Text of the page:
The New York Daily mistakenly reported that Buffalo had been awarded a franchise instead of Montreal.
San Diego Padres
In order to stock the roster of each team, a draft was held in which each of the extant teams would make available to the expansion franchises some of the players on their major league and minor league rosters. Each expansion team selected 30 players in the draft, and each of the extant teams lost six players. The extant teams were allowed to protect 15 players in their organization from the draft. After each player lost, another three players could be protected. The extant teams were not informed of the draft selections of the expansion teams until the draft was complete.
On October 14, 1968, the Montreal Expos and San Diego Padres drafted players exclusively from National League teams. The draft was conducted from the Windsor Hotel in Montreal, in which four rooms were reserved: one for the Expos, one for the Padres, one for the remaining 10 teams, and one in which draft selections were made. The Padres won a coin flip, and so had the first selection, which they used to draft Ollie Brown from the San Francisco Giants. Montreal's first selection was Pittsburgh Pirates utility player Manny Mota. Selections were made by general manager Jim Fanning and manager Gene Mauch for Montreal, and general manager Buzzie Bavasi and manager Preston Gómez for San Diego.
Because Buffalo was not awarded an expansion franchise, Erie County legislators reconsidered a $50 million bond issue that was to be used for the construction of a domed stadium for baseball and football. The applicants that submitted a bid for Dallas–Fort Worth claimed that Roy Hofheinz, owner of the Houston Astros, had blocked their bid in order to preserve Houston's radio and television broadcast revenue. Chicago White Sox owner Arthur Allyn, Jr. complained about his team being in the same division as two expansion franchises.
The addition of four teams resulted in the reconfiguration of the leagues; each was split into an east and a west division. The American League announced its realignment into two divisions on 28 May 1968; the American League East would consist of the Baltimore Orioles, Boston Red Sox, Cleveland Indians, Detroit Tigers, New York Yankees and Washington Senators, and the American League West would consist of the California Angels, Chicago White Sox, Kansas City Royals, Minnesota Twins, Oakland Athletics, and Seattle Pilots. The National League originally resisted a divisional split, with its president Warren Giles citing "the tradition and history of baseball". By July 10, the National League owners had agreed to a divisional split, in which the National League East would consist of the Chicago Cubs, Montreal Expos, New York Mets, Philadelphia Phillies, Pittsburgh Pirates, and St. Louis Cardinals, and the National League West would consist of the Atlanta Braves, Cincinnati Reds, Houston Astros, Los Angeles Dodgers, San Diego Padres, and San Francisco Giants.
Game scheduling also had to be changed, as each team played 162 games instead of 154; league-wide, there would be 1,944 games compared to 1,232 for the 1968 Major League Baseball season. Originally, the American League had considered a 152 or 156 game season and the National League either 162 or 165 games, but the leagues agreed to a 162-game schedule in a meeting on 10 July 1968. Each team would play 18 games against divisional opponents, and 12 games against league opponents in the other division. A best-of-five post-season playoff series between league division winners was also introduced.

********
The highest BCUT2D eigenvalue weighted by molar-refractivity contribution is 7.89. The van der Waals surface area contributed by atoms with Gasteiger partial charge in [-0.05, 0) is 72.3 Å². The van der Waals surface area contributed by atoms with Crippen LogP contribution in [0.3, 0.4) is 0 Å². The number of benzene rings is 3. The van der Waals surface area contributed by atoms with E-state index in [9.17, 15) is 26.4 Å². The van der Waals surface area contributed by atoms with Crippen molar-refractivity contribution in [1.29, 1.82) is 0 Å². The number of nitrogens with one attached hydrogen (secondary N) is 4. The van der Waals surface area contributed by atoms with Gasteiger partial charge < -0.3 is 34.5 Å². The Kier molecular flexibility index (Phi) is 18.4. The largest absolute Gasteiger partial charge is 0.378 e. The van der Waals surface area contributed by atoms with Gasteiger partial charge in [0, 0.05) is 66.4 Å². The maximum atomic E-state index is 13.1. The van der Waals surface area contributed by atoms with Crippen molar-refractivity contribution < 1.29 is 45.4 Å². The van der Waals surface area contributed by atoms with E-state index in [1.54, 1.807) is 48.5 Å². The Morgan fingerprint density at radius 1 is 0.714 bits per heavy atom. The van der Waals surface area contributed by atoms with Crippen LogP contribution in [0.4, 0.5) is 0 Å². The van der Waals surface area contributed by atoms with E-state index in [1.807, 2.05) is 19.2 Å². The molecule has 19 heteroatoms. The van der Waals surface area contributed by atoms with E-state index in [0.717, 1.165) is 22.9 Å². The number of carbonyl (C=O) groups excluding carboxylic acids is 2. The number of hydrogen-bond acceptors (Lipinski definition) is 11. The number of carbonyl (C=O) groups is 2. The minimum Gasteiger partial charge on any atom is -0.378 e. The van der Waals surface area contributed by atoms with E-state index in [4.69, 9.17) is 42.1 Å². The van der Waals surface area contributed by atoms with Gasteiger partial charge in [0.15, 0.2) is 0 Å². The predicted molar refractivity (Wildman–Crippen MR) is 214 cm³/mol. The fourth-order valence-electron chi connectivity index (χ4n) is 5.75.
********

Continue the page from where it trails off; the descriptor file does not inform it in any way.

The Kansas City Royals had early success, fielding competitive teams in the 1970s and 1980s and winning the 1985 World Series. The San Diego Padres had nine consecutive losing seasons, and have since made the playoffs five times.
The Montreal Expos had good attendance for the 1969 season, and after having losing records for ten years, were competitive in the 1980s and early 1990s. Its 1994 season put it in first place before the 1994–95 Major League Baseball strike prematurely ended the season. The team's fortunes declined thereafter, and the team moved to Washington, D.C. for the 2005 season, becoming the Washington Nationals.
The Seattle Pilots fared worst of the four expansion franchises, playing only in the 1969 season. The team fared poorly on the field, and faced financial difficulties owing to no television coverage, a stadium with problems, and the highest ticket and concession prices in the league. Owners of other American League teams wanted Soriano and Daley to sell the team to a Seattle owner who would improve the team and address issues at Sick's Stadium, particularly uncovered seats with bad views. After several attempts to sell the team to a Seattle owner failed, on 1 April 1970 judge Sidney Volinn declared the team officially bankrupt; it was sold to Bud Selig, who moved the team to Milwaukee and renamed it the Milwaukee Brewers. Selig had negotiated a deal for the purchase with Soriano during Game 1 of the 1969 World Series. As a result of the relocation, in 1970 the city of Seattle, King County, and the state of Washington sued the American League for breach of contract. The $32.5 million lawsuit was settled in 1976 when the American League offered the city a franchise in exchange for termination of the lawsuit. This led to the establishment of the Seattle Mariners via the 1977 Major League Baseball expansion.